What are Reasonable Accommodations in the Workplace for Individuals with Disabilities?

A hand writes the words Americans with Disabilities Act on the foreground of the picture.One-size-fits-all is more of a fantasy than a reality.

This sizing on just about anything is misleading. People are unique and their unique situation demands for differences, sometimes different sizes and sometimes different approaches. People with disabilities in the U.S. have protected worker’s rights under the Americans with Disabilities Act (ADA). Some of the protections and rights they have defined a need for reasonable accommodations to be made so they can do their jobs.

In this article, we will go over reasonable accommodations means as well as some types and examples of reasonable accommodations in the workplace.

What is a Reasonable Accommodation?

Let’s start with what a reasonable accommodation is. Some people with disabilities require extra help or changes to their role or their work environment so they can complete their job. These changes are known as reasonable accommodations. An employer must make these accommodations under the ADA’s guidelines unless the changes would impose an “undue hardship.” Basically, if slight changes would allow a person with a disability to do the job, then it is required. An employee would need to be a qualified employee, or one who has the experience, skill, and certifications or degrees necessary to do all the necessary functions of the job.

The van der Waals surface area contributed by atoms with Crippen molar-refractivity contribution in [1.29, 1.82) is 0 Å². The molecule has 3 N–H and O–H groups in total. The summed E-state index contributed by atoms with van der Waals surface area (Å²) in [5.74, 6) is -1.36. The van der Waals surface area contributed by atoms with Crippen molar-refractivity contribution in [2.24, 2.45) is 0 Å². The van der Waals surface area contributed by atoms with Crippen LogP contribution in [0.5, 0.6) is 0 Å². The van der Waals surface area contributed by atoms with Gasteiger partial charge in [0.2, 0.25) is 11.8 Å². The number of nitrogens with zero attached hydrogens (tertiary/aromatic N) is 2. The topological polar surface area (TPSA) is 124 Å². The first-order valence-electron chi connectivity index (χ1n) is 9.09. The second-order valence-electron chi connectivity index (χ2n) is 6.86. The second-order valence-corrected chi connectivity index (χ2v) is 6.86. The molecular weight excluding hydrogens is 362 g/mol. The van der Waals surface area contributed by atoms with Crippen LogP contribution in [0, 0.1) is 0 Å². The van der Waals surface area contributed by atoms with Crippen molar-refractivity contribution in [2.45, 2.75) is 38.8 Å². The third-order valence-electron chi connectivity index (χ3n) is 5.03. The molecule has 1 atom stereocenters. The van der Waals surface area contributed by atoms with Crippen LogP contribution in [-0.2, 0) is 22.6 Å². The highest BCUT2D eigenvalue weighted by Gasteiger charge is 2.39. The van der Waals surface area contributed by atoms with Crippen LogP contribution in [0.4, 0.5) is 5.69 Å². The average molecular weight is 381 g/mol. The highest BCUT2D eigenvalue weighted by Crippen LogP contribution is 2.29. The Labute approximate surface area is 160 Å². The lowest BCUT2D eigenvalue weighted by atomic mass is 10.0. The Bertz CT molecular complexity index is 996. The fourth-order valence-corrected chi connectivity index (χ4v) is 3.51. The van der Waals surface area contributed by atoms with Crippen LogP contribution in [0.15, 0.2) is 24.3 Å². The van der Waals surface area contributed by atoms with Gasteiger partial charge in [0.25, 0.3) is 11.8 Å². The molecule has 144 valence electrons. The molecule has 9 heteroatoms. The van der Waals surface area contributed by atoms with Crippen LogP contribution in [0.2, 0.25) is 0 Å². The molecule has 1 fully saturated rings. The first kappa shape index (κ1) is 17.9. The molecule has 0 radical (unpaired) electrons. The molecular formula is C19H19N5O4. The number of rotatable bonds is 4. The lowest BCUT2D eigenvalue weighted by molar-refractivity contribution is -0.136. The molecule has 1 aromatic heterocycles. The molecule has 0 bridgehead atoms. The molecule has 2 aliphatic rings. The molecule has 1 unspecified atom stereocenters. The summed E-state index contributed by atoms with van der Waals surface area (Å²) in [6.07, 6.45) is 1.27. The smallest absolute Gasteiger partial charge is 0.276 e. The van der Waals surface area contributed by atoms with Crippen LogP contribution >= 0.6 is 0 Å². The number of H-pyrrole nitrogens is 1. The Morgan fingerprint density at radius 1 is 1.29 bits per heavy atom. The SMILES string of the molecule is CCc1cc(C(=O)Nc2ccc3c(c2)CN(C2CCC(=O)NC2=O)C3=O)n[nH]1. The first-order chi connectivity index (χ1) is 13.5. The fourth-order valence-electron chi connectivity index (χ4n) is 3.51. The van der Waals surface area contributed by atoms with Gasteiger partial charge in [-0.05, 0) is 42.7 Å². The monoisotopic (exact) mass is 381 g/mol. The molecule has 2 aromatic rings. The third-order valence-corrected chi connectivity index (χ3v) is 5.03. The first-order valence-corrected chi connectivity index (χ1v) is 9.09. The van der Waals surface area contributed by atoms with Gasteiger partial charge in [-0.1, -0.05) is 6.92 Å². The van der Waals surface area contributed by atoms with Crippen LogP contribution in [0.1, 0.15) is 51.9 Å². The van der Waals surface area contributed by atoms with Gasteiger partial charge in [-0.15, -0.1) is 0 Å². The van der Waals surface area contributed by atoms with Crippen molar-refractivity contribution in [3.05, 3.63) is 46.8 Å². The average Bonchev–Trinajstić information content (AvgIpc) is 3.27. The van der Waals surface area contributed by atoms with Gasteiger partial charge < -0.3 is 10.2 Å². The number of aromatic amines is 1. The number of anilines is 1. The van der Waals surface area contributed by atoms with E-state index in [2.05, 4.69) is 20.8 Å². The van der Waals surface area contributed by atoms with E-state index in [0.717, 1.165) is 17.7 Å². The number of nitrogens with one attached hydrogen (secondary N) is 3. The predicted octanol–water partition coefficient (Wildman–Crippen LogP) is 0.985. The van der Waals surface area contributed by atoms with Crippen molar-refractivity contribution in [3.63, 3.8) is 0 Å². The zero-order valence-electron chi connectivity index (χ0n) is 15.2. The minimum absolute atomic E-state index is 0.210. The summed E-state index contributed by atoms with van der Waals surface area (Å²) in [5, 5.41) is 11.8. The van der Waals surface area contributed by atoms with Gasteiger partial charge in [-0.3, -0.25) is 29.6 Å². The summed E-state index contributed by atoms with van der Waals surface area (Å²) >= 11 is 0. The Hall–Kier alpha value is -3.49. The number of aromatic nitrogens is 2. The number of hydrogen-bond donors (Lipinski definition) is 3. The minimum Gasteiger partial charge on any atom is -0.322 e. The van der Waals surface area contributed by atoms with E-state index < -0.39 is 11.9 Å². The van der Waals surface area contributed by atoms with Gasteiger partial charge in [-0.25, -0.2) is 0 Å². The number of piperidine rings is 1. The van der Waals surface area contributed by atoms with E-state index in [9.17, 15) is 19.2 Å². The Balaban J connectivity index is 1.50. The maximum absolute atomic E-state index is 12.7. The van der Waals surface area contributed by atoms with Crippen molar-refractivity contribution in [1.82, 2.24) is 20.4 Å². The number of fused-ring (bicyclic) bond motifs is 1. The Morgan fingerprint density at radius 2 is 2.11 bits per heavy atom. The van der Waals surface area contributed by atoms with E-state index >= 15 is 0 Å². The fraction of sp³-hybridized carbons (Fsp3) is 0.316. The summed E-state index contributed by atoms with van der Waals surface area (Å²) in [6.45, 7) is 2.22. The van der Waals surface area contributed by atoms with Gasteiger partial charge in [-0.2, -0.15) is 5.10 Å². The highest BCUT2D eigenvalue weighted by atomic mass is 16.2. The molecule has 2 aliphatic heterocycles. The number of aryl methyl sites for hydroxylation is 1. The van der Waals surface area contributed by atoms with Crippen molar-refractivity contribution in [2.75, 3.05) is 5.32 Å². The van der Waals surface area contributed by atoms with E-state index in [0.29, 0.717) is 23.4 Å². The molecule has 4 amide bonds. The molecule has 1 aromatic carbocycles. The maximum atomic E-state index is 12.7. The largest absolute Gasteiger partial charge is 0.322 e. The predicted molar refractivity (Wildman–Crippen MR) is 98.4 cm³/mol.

Types of Reasonable Accommodations and Examples

In this section, we’ll provide some types of reasonable accommodations and then give you an example of what that type of accommodation might look like.

Modification of facilities or furniture

  • A ramp so an employee in a wheelchair can  get into the building
  • Dividers or a private workspace for an employee with PTSD, ADHD, or other neurodivergent condition

Equipment or Devices

  • Voice recognition software for an employee with vision impairments

Modified Work Schedule

  • Breaking up a shift for an employee who cannot stand for long periods of time
  • Gaps in a day to accommodate side effects from prescription medicine
  • Time allowed for daily testing such as blood sugar testing for employees with Diabetes

Additional Training or Education

  • Employees with learning disabilities may need additional training to concentrate effectively or perform needed job skills
  • Department or company-wide training may help employees with HIV or many other conditions live and work without discrimination

Seeking Help When Your Working Rights have been Violated

Reasonable Accommodations are an important part of making your workplace a welcoming and rewarding place for you, your colleagues, and your employer. Accommodations are not ways to avoid work, but instead are ways to make work possible for you. If your employer has not allowed you to work with reasonable accommodations, your rights may have been violated. Give the experienced and caring attorneys at Pitt, McGehee, Palmer, Bonanni, & Rivers a call today to discuss your situation. 

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